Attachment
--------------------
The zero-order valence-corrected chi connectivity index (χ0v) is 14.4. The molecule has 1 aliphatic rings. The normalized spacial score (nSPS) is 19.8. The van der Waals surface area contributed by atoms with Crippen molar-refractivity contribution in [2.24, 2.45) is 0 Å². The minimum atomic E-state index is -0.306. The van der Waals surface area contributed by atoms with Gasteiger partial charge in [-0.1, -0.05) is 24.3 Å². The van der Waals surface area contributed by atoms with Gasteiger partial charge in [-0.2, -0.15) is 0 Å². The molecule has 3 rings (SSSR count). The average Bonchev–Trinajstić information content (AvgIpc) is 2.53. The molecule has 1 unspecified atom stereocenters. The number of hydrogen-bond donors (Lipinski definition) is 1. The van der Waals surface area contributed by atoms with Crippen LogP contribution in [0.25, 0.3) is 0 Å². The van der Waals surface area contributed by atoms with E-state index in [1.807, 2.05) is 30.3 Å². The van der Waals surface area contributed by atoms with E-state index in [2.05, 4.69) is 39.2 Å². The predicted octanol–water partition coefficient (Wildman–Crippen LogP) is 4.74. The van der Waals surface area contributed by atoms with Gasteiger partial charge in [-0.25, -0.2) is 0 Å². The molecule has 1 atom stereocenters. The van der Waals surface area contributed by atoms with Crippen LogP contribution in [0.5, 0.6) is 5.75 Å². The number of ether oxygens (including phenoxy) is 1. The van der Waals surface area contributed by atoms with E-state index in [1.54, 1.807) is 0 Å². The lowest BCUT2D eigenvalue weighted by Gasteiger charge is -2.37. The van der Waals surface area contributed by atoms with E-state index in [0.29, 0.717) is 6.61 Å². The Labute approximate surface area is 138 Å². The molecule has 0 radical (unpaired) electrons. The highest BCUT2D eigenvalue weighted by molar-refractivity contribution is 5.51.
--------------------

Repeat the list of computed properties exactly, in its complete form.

The zero-order valence-corrected chi connectivity index (χ0v) is 14.4. The molecule has 1 aliphatic rings. The normalized spacial score (nSPS) is 19.8. The van der Waals surface area contributed by atoms with Crippen molar-refractivity contribution in [2.24, 2.45) is 0 Å². The minimum atomic E-state index is -0.306. The van der Waals surface area contributed by atoms with Gasteiger partial charge in [-0.1, -0.05) is 24.3 Å². The van der Waals surface area contributed by atoms with Gasteiger partial charge in [-0.2, -0.15) is 0 Å². The molecule has 3 rings (SSSR count). The average Bonchev–Trinajstić information content (AvgIpc) is 2.53. The molecule has 1 unspecified atom stereocenters. The number of hydrogen-bond donors (Lipinski definition) is 1. The van der Waals surface area contributed by atoms with Crippen LogP contribution in [0.25, 0.3) is 0 Å². The van der Waals surface area contributed by atoms with E-state index in [1.807, 2.05) is 30.3 Å². The van der Waals surface area contributed by atoms with E-state index in [2.05, 4.69) is 39.2 Å². The predicted octanol–water partition coefficient (Wildman–Crippen LogP) is 4.74. The van der Waals surface area contributed by atoms with Gasteiger partial charge in [-0.25, -0.2) is 0 Å². The molecule has 1 atom stereocenters. The van der Waals surface area contributed by atoms with Crippen LogP contribution in [0.5, 0.6) is 5.75 Å². The number of ether oxygens (including phenoxy) is 1. The van der Waals surface area contributed by atoms with E-state index in [1.54, 1.807) is 0 Å². The lowest BCUT2D eigenvalue weighted by Gasteiger charge is -2.37. The van der Waals surface area contributed by atoms with E-state index in [0.29, 0.717) is 6.61 Å². The Labute approximate surface area is 138 Å². The molecule has 0 radical (unpaired) electrons. The highest BCUT2D eigenvalue weighted by molar-refractivity contribution is 5.51.